Small, rural Washington communities often lack the resources to launch young people into careers in science and technology that can help solve local challenges in health and agriculture.
This fall, Extension researchers are bridging that gap, helping children in agricultural communities encounter ideas in STEMM — science, technology, engineering, math and medicine — through art, while building a better understanding at all ages of devastating diseases that affect people and livestock.
Their project, called Health-sciences Education through Arts-based Learning, or HEAL, launched thanks to a new five-year, $1.2 million grant from the National Institutes of Health.
Led by Molly Kelton and Jeb Owen, researchers in the College of Education and Department of Entomology, respectively, Extension faculty and 4-H teens are helping design, deliver, and evaluate weekly after-school courses for children in grades 3-5. They share lessons on science and zoonotic disease — illnesses that spread from animals to people — via artistic concepts like cartography, illustration, photography, and info-graphics.
Other key university contributors to HEAL include Patricia Butterfield, professor and Associate Dean of Research at the Elson S. Floyd College of Medicine, and Robert Danielson, assistant professor in the College of Education.
Link to the community
Extension is WSU’s link with communities statewide, and HEAL’s pilot project begins in two small, rural communities in Yakima County, partnering with the Buena Library and Mabton’s Catholic Charities Housing.
“Children in tiny communities like Buena and Mabton don’t have a local science center or robotics club,” said Gina Ord, Director of Yakima County Extension. “Our classes let kids explore science in a creative, interactive way that’s approachable across generations and language barriers.”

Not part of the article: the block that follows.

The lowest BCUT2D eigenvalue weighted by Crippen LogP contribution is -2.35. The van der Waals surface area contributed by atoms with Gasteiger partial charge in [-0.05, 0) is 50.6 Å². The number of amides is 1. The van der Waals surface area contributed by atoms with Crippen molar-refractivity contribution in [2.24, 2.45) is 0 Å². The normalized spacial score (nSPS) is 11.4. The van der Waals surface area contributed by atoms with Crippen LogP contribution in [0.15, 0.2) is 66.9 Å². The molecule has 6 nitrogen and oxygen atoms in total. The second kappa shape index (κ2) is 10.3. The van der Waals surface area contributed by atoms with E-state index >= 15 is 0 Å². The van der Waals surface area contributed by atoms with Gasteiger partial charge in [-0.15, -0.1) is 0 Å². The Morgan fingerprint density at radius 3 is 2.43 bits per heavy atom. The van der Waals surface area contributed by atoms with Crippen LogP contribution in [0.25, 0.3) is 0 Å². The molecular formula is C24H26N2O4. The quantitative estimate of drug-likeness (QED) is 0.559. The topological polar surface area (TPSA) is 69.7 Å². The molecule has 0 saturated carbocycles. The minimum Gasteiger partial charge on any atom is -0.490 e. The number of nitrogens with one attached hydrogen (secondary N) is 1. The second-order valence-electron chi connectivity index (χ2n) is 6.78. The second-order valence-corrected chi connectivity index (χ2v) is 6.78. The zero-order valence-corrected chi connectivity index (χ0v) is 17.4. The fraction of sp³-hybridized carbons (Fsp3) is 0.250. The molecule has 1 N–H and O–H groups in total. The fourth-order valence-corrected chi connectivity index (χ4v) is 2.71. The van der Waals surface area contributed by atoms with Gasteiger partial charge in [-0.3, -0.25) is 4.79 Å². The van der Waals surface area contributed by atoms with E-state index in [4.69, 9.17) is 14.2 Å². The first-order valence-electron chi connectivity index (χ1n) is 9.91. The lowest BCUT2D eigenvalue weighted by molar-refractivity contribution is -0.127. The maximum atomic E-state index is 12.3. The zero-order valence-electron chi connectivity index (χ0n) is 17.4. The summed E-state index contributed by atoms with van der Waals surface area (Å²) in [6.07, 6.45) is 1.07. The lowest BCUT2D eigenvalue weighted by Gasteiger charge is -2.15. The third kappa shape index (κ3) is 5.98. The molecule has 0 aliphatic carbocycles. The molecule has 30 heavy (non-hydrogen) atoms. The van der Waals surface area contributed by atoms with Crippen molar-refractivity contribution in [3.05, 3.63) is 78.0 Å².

“Careers in science and biomedicine can seem unattainable for low-income or minority children in rural areas,” added Alison White, 4-H Youth Development Regional Specialist for Yakima and Kittitas Extension. “Our long-term goal is to increase representation of underrepresented communities in careers like virology, entomology and ecology. By fostering an early interest in STEMM and biomedical careers, HEAL programs are poised to change lives, communities, and biomedical industries.”
Initial STEMM art lessons focus on West Nile Virus, which is transmitted by mosquitos, infecting poultry and other birds. West Nile has been reported in Yakima County, and can cause serious, even fatal, illness in people and horses.
Art as a bridge
For many children in rural communities, English is a second language and Spanish is spoken in the home. AnaMaria Martinez, assistant professor in Human Development with Franklin County Extension, will ensure HEAL is culturally adapted and relevant for Hispanic families.
Art bridges the language divide, and children will share their discoveries with family at home and at art shows, sharing ideas with the wider community. Extension faculty are training local teachers, librarians and volunteers to offer art and STEMM, allowing enrichment to continue even after the grant ends.
White leads the local Youth Advocates for Health program, or YA4-H!, mentoring teen teachers who will support HEAL after-school courses, conducting mini-science experiments, teaching art techniques and facilitating discussions of ecology, biology, and communication through art. Above all, they are fostering curiosity and interest in science and research.
“We’re not only helping empower youth to embrace STEMM careers, we’re also spreading knowledge about how to manage disease like West Nile,” Ord said. “Families and kids are realizing that they can be scientists. They can change their communities to make them healthier places for people and animals.”
• Learn more about the HEAL project here.